Fire managers are concerned that wind gusts could drive the wildfire near Essex in the coming days.

“The fire is in the vicinity of the community and people should be prepared,” said public information officer Gregg Denitto.

Single-engine air tankers made numerous drops of retardant on the fire Wednesday. Helicopters were active in making bucket drops. Fire managers will reassess fire activity and weather Thursday to determine if crews can reengage safely, according to fire managers.

On Tuesday evening, 65 people attended a community meeting at the Izaak Walton Inn for information about the wildfire.

The fire had minimal activity early with creeping and smoldering and increased somewhat Aug. 18 with single tree torching.

The two other fires in the Thompson-Divide Complex continued to burn out of control on Wednesday.

The Thompson Fire has scorched 13,867 acres in Glacier National Park and is still uncontained. The fire has forced the closure of numerous backcountry trails and campgrounds.

The Granite Fire has burned nearly 40 acres near Marias Pass and has forced the closure of at least one U.S. Forest Service trail.

A blaze in the mountains north of Noxon triggered evacuation orders Wednesday near the Bull River along Montana Highway 56 and at least 17 homes are immediately threatened, according to fire officials.

The Sanders County Sheriff’s Office called for evacuations early Wednesday amid active behavior on the Napoleon Fire, which is burning in the Kootenai National Forest and has scorched 2,160 acres.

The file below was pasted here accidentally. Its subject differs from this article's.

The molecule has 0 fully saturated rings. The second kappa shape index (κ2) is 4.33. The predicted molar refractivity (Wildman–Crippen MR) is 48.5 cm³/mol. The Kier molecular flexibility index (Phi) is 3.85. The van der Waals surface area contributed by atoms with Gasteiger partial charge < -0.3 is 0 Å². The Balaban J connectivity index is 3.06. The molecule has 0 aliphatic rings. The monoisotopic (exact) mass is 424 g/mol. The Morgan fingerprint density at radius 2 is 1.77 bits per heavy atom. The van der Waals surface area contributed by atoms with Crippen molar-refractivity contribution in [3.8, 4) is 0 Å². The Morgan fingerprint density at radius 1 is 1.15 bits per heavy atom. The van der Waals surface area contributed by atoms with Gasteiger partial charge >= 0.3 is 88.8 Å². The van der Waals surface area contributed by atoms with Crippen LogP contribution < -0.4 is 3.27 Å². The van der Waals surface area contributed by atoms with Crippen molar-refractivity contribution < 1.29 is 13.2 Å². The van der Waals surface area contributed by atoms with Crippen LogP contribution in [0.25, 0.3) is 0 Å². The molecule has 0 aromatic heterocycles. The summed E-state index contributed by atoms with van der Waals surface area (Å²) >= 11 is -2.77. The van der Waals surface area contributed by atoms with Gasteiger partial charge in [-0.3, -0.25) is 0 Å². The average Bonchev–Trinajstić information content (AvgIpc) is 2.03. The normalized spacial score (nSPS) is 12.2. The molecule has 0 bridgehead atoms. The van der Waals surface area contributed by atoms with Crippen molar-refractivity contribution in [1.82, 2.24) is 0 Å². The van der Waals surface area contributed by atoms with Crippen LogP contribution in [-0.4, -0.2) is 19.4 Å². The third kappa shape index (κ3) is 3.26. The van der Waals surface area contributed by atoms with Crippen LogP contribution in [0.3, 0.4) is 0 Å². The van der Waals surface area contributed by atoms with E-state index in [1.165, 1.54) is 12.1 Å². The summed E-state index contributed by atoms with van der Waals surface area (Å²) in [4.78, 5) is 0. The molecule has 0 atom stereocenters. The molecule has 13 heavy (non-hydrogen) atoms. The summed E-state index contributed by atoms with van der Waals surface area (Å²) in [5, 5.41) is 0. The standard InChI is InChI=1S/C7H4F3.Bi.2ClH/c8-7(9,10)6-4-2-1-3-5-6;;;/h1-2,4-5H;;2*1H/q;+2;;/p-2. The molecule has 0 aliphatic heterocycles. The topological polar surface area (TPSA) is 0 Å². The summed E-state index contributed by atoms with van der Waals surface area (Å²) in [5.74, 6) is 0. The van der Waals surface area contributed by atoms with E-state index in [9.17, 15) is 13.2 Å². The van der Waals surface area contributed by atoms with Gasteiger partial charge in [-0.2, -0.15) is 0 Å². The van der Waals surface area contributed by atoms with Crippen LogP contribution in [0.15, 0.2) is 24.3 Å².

The lightning-caused fire continues to burn in heavy timber and jumped containment lines and is now creeping onto private property along the valley floor, according to Fire Information Officer John Head.

“It’s already pretty close to some houses,” he said.

Firefighters are helping create defensible spaces near the residences and laying out hoses to combat the blaze, Head said.

Authorities were deployed early Wednesday to help residents clear out by noon, Head said. The evacuations were issued for the area around Highway 56 south of Bull Lake from mile marker 14 to mile marker 8.

A pre-evacuation notification urging preparedness was also issued for the east fork of Bull River Road off the highway south to the junction with Montana Highway 200.

An emergency shelter has been set up by the Red Cross at the Noxon School for anyone who has been evacuated.

A public meeting is scheduled for Thursday at 7 p.m. at the old gymnasium at Clark Fork School.

Fire managers have requested more resources, including aerial support, but the rapid influx of wildfires across Western Montana has spread crews thin.

“That’s been a challenge from the beginning,” Head said of the shortage of resources.

On Sunday, Gov. Steve Bullock declared a state of emergency in an effort to provide additional resources to firefighters on the ground. The declaration means that the Montana National Guard will be mobilized to fight fires around the state.